Where, actually, there was no home waiting for us.

There was a storage locker, with an orange door, monotonously nestled in with its siblings, row upon row. We shoved our stuff in. One half of a moose antler. An old panasonic electronic piano I swore I would play, but never did. A diaorama of Macbeth my student made, complete with Banquo's ghost, a severed playdough tyrant's head, three felt witches around a cauldron. We shuffled boxes from trailer to wheely cart to locker, over and over for hours. The ephemera of my life and his and ours that constituted what we thought was sacred and important, now that four walls couldn't protect it anymore.

 We lived in a perfectly lovely sublet that first month while we hunted for our more permanent home, and my numbness oscillated between feeling nothing, to feeling everything. And by everything, I mean anger. I was angry at the tall buildings, for trying to ascend to the sky. I was angry at all the pedestrians and cyclists, spilling over the seawall for being in the way of what was supposed to be my peaceful bike ride. I was angry at the sun, for being so hot, for causing me to squint. I was angry at the city that should feel like my city, was my city, but was alien to me.

 I was angry at my husband, for trying to be happy.

Without my heart and my spirit, I had no business being happy. And if I didn't, then it hurt me like a sunburn to be surrounded by other people that seemed to wear joy with ease.
I felt like a disappointment to the friends and family that asked, with glee "Are you so excited to be home?" 

No, said my eyes, my mouth. No, said my hair, my skin.

I thought it would be Yes. For this was a city I trippingly flew back to, every teacher summer, so I could soak up the love and food and culture before starting a new school year in a snowy, one horse town. I would ache for it every time I stared at my empty fridge, devoid of fresh green vegetables, and wonder who I could bribe to pick up some kale for me.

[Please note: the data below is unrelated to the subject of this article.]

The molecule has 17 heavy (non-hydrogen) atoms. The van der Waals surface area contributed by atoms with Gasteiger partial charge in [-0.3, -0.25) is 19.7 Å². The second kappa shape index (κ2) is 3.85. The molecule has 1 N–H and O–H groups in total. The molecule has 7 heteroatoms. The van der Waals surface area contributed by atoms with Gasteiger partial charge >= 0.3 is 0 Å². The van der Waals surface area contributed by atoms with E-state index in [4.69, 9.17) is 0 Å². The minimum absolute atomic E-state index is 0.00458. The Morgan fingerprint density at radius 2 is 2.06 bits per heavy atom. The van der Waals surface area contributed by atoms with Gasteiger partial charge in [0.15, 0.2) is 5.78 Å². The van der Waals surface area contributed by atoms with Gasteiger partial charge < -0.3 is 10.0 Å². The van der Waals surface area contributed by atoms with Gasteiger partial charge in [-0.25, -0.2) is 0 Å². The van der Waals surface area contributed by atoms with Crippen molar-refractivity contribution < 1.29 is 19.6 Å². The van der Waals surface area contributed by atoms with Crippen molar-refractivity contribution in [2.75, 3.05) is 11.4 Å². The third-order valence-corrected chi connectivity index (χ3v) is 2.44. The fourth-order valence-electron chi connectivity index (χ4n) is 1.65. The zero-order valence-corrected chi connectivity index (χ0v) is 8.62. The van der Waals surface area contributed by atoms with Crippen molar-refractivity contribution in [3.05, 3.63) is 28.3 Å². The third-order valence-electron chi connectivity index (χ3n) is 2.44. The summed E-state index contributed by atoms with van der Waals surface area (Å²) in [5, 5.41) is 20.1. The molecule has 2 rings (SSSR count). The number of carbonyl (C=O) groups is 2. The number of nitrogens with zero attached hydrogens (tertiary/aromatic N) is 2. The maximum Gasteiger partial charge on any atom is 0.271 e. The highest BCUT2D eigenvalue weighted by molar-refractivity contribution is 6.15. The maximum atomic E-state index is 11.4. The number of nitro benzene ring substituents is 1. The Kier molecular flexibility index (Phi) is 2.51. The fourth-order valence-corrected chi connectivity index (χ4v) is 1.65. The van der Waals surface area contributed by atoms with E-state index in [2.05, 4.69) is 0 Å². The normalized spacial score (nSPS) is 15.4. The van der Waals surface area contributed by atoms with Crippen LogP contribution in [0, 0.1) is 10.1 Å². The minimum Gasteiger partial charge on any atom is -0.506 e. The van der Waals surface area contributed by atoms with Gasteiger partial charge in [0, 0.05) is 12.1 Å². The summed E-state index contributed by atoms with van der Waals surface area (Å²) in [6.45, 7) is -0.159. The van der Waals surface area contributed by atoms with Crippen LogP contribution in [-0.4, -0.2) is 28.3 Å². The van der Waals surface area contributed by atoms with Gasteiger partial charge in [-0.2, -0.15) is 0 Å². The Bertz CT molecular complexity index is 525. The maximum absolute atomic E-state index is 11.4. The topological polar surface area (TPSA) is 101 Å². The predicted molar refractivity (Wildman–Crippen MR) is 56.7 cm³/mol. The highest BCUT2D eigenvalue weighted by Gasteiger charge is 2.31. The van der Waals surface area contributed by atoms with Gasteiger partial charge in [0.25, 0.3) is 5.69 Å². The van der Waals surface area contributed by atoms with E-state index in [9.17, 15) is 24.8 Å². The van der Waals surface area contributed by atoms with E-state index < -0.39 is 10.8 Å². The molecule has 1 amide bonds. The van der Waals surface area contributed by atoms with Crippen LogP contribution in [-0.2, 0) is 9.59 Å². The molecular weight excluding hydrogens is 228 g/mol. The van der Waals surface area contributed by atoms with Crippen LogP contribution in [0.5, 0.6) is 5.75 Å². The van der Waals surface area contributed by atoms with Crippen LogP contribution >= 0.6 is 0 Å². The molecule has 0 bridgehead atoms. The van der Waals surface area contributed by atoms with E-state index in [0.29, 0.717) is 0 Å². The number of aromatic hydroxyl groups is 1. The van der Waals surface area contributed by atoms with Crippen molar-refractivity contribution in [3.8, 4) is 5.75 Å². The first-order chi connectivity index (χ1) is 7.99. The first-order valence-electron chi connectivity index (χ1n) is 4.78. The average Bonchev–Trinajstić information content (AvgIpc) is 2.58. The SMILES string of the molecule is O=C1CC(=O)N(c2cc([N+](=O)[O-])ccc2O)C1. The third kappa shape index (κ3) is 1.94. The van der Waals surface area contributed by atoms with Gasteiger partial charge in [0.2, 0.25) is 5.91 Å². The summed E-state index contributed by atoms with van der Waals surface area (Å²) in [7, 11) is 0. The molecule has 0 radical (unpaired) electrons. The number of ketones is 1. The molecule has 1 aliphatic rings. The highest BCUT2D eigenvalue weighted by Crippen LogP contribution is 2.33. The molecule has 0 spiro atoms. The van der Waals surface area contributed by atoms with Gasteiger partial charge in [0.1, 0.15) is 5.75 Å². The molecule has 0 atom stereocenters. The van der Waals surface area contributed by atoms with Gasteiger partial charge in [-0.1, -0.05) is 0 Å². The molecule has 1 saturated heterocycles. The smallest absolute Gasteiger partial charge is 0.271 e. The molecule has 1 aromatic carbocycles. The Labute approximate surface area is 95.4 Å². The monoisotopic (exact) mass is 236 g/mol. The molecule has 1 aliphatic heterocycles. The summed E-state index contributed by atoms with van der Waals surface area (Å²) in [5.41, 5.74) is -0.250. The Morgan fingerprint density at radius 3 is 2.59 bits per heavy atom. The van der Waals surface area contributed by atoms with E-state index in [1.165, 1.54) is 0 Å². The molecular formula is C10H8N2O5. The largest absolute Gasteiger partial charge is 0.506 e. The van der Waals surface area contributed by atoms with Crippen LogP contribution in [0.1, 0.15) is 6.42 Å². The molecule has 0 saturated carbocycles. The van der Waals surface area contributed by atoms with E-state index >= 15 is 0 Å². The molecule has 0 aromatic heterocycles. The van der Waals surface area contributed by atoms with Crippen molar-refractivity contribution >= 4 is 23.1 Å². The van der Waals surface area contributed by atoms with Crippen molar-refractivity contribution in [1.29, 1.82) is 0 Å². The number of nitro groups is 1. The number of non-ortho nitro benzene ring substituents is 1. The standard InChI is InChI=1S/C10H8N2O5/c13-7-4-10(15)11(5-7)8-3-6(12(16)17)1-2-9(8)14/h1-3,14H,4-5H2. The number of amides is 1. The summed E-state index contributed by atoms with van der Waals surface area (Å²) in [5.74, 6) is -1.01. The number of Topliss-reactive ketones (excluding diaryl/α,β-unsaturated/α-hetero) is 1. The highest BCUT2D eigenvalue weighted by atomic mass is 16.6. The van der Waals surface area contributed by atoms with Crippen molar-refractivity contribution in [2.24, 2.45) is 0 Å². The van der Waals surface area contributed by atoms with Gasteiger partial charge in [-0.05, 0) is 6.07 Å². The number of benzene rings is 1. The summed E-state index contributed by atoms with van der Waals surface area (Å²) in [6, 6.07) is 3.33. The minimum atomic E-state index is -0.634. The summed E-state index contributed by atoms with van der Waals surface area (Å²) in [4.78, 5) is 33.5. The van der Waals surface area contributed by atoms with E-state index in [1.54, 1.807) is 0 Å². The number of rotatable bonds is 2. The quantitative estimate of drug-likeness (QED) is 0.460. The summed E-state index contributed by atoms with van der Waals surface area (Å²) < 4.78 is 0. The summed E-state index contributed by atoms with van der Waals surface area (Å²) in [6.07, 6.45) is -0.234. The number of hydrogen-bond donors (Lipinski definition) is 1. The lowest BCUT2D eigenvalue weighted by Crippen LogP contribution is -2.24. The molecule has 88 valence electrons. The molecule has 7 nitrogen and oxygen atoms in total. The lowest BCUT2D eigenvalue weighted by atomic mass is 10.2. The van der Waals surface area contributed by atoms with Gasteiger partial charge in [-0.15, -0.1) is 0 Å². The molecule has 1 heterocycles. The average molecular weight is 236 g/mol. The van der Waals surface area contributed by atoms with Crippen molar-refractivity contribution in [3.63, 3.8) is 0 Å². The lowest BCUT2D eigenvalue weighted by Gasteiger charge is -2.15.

But. In spite of a longing to move away every time the thermometer dipped below -30 C, in spite of the knowledge that this northern adventure was only temporary, in spite of missing my family and my friends who were all so far away from me... I was unprepared to go. Because, well. It always feels safer to stay. I was a big fish in a small ice pond. I didn't know who I was going to be, next.

So in the midst of grieving that I had turned the page on a very fulfilling chapter in my life, I hovered in a limbo of no fixed address. Yes, we had this sublet and a roof over our heads, but it is hard to feel like you have arrived at your destiny when someone else's wedding pictures are staring at you, night after night.

 After weeks of searching on craigslist for a suitable house, we found one. It was the main level of a cheerful white and brown heritage home, with a fresh canvas of wood floors, pale walls and high ceilings.

I wish this was the part of the essay where I dazzle you with the resolution of this moral: that I found my way back to me with the signing of the rental agreement, that life began to be resolved and ravelled because we had a place to call our own. And yet.

There were the to do lists now to do. The thousands of seemingly innocuous decisions to be made. The lack of shower curtain, which meant a tepid pool of water for a week on the bathroom floor. The sitting on camping mats in lieu of a couch. The bickering.